An article by Tony Rutherford was posted yesterday on the HuntingtonNews.Net so as to analyze the information on radioactive matter in drinking water due to drilling the Marcellus shale for natural gas. He surveys articles from 2009 and 2010 in the New York Times. Then he reports:
The EPA document (National Enforcement & Compliance Strategy Information Background for Energy Extraction FY 2010 Draft”) said that “(the) Region III States impacted are those in which Marcellus Shale formation is present: most of Pennsylvania and West Virginia … Hydraulic fracturing is also used for coal bed methane extraction, a long existing activity in Pennsylvania, Virginia, West Virginia and possibly Maryland. “Each frac operation requires 3-5 million gallons of frac water, most of which returns to the surface containing dissolved minerals.”
Of major concern are the Total Dissolved Solids (TDS), radionuclides and frac additive chemicals. The “characterizations of radionuclides and frac additives is incomplete,” the report found “assimilative capacity in many Region 3 surface wells is insufficient for discharge of high TDS loads and the secondary MCL for TDS for drinking water systems have been exceeded on (a number of) occasion(s) in the Monongahela River basin.”
The U.S. Environmental Protection Agency (EPA) has established National Primary Drinking Water Regulations that set mandatory water quality standards for drinking water contaminants. These are enforceable standards called “maximum contaminant levels” or “MCLs”, which are established to protect the public against consumption of drinking water contaminants that present a risk to human health. An MCL is the maximum allowable amount of a contaminant in drinking water which is delivered to the consumer .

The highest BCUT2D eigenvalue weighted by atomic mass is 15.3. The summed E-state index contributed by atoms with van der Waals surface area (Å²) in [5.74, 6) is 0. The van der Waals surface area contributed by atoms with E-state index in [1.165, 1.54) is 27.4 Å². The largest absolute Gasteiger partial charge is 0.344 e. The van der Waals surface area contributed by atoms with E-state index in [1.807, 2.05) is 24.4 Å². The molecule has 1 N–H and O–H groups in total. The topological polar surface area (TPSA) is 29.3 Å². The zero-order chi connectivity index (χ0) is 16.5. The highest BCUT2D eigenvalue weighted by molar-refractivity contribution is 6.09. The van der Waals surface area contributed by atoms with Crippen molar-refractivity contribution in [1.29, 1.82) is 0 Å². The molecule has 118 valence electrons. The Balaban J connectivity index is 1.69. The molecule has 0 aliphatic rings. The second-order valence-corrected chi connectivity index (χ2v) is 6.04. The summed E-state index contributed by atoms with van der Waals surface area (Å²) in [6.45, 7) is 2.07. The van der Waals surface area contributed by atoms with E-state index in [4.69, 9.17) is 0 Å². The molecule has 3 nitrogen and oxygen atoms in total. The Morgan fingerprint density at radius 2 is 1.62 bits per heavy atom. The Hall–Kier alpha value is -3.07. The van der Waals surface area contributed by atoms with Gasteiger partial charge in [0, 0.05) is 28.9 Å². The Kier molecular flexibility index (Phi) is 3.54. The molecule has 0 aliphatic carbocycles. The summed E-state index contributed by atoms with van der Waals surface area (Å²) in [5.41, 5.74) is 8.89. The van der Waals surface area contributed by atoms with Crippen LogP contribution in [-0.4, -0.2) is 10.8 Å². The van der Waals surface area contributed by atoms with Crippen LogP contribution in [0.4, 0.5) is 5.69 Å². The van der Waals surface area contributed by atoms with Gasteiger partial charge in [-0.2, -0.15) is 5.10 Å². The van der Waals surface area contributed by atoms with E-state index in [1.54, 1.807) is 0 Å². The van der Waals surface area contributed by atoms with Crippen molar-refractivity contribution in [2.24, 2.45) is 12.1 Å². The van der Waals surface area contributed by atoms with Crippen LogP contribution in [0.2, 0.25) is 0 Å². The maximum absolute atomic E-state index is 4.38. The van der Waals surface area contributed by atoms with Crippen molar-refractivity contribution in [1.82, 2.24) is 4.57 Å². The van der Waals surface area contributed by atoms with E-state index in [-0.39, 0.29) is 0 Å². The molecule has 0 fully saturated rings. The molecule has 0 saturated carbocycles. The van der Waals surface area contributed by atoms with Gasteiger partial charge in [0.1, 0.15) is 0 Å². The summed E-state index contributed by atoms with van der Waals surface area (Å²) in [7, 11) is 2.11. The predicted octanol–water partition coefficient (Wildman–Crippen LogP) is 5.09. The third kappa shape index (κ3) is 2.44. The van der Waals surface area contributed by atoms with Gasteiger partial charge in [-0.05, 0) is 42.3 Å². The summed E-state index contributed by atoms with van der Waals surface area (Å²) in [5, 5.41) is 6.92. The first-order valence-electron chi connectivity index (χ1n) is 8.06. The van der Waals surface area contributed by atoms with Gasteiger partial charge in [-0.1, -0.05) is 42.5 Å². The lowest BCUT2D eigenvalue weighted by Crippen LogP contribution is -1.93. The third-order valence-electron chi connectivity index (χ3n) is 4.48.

In addition, EPA has established National Secondary Drinking Water Regulations that set non-mandatory water quality standards for 15 contaminants. EPA does not enforce these “secondary maximum contaminant levels” or “SMCLs.” They are established only as guidelines to assist public water systems in managing their drinking water for aesthetic considerations, such as taste, color and odor. These contaminants are not considered to present a risk to human health at the SMCL. These include Aluminium at 0.2 mg/L, Iron at 0.3 mg/L, Chloride at 250 mg/L, Sulfate at 250 mg/L, and TDS at 500 mg/L. [Here the milligrams per liter (mg/L) is equivalent to "parts-per-million" (ppm).]
So after considerable study of these issues, it is clear that greater protection is needed for the general public in West Virginia and Pennsylvania, particularly in the Monongahela River watershed and increasingly so in the Ohio River valley, for the protection of ground water and drinking water. These have been assets of major signficance in the past and of critical importance to our future, as for future generations. We need a strong EPA and an active WV-DEP and PA-DEP if progress on water quality achievement is to take place.